A look at animal and human tears
Children cry easily and even after a minor bump or hurt will shed tears. Adults may feel pain, cry and scream when hurt, but unlike children will not shed tears. An adult’s tears are associated with emotions or may be caused by some disorder, an eye infection or irritation, but not pain. And animals? They, too, have lacrimal (= tear) glands and can have watery eyes as the result of an infection or as part of a physiological control to remove excess salt from the body, but apparently not in connection with an injury. Sea turtles and a few other reptiles remove excess salt not only via their kidneys but with the help of their orbital eye glands as “white tears of saline” that drip out of their eyes.
Although human tears are not white, but watery, transparent and very slightly sticky because of mucins in them, they too contain salt – as do, in fact, the tears of all land vertebrates that may not ‘shed tears’ but use the lacrimal fluid to lubricate their eyes and keep the cornea moist. Chemically tears are mostly water (ca. 98%); and apart from salts the lacrimal fluid contains a cocktail of amino acids and proteins, antibacterial enzymes and minute quantities of stress hormones. A tear’s chemical composition depends on the cause of its shedding and varies on whether the tear’s function is to wash out dust from the eye, to fight off irritants such as fumes (smoke or onions come to mind), to lubricate the eye’s surface, and as a response to physical pain and emotional upheaval. The autonomic nervous system through its parasympathetic branch governs the production and release of tears from the lacrimal glands, which are located in the upper region of the eye’s orbit. The tears are stored in the lacrimal sac near the nasal corner of the eye; from there the fluid via lacrimal canaliculi is released into the eye upon a signal from the parasympathetic nerve’s acetylcholine transmitter. In healthy individuals, there is a constant release of minute quantities that are distributed with each eye blink across the cornea, but of greater amounts if required. Excessive fluid is drained through the nasolacrimal duct and causes the ‘sniffle’ during weeping.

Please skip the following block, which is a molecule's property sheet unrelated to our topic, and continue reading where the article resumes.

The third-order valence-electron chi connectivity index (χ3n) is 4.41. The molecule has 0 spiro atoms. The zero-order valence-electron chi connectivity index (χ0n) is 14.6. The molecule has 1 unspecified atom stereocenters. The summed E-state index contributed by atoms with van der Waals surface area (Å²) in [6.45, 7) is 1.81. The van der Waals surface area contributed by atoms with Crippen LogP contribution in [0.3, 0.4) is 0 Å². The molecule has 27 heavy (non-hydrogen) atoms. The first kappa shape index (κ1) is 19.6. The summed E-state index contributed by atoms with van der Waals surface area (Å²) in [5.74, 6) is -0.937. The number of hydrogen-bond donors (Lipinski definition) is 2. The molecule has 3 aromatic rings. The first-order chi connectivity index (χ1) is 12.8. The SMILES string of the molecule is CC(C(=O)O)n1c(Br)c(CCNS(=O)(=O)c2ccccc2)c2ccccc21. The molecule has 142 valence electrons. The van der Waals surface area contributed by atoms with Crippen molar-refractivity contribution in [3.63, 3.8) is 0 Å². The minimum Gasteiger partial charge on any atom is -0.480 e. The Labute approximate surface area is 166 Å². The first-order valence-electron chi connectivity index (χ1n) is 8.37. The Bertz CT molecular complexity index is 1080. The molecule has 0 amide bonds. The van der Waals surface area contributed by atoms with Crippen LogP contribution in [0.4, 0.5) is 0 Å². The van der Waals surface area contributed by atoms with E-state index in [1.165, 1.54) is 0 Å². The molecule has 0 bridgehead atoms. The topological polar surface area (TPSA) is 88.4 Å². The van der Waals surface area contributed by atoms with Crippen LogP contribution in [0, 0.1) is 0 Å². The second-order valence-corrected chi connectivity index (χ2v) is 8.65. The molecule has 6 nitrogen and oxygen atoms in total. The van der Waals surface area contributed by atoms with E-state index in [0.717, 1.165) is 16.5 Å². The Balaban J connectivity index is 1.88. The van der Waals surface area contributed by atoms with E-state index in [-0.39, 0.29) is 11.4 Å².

Basal tears are continually-produced via the 5th cranial nerve’s innervation to keep the eye’s cornea moist and to prevent bacterial infections. In humans, about 0.75-1.1 ml of the liquid is produced each day. Reflex tears are produced when the eye is irritated, and through their copious amount and high water content function to remove the irritation from the eye. Psychic, also known as ‘emotional’ tears, occur in response to strong feelings, which could be sadness, but also joy, stress and physical pain. Because these tears contain such natural painkillers like leucine-enkephalin and prolactin, it may explain the role of the parasympathetic nervous system and that “a good cry can feel relieving”. But it does not explain why men shed tears less often than women, a fact that is often explained with the traditional roles men and women are expected to play in life (the advice “boys don’t cry” is a case in point).
The fourth reason for tears is related to diseases and the release of tears accompanying other activities (e.g. yawning). Although elephants have been described as shedding emotional tears, crocodile tears are not an expression of emotional distress, but the result of compression of a nerve that controls the jaw muscles during feeding. In humans suffering from Bogorad syndrome “crocodile tears” also accompany swallowing. Reference to tears can generate resolve (Churchill’s famous “Blood, Sweat and Tears” comes to mind); tears evoke empathy: children know that (and actors train to shed tears at will) and tears appear in poems and songs (the record “Tears on my Pillow” is in my collection) and who wouldn’t remember Marianne Faithful’s beautiful song “As Tears Go By” or Eric Clapton’s touching “Tears in Heaven” (which I heard it for the first time in Chile in 1993). I actually heard of people who shed tears when listening to it.
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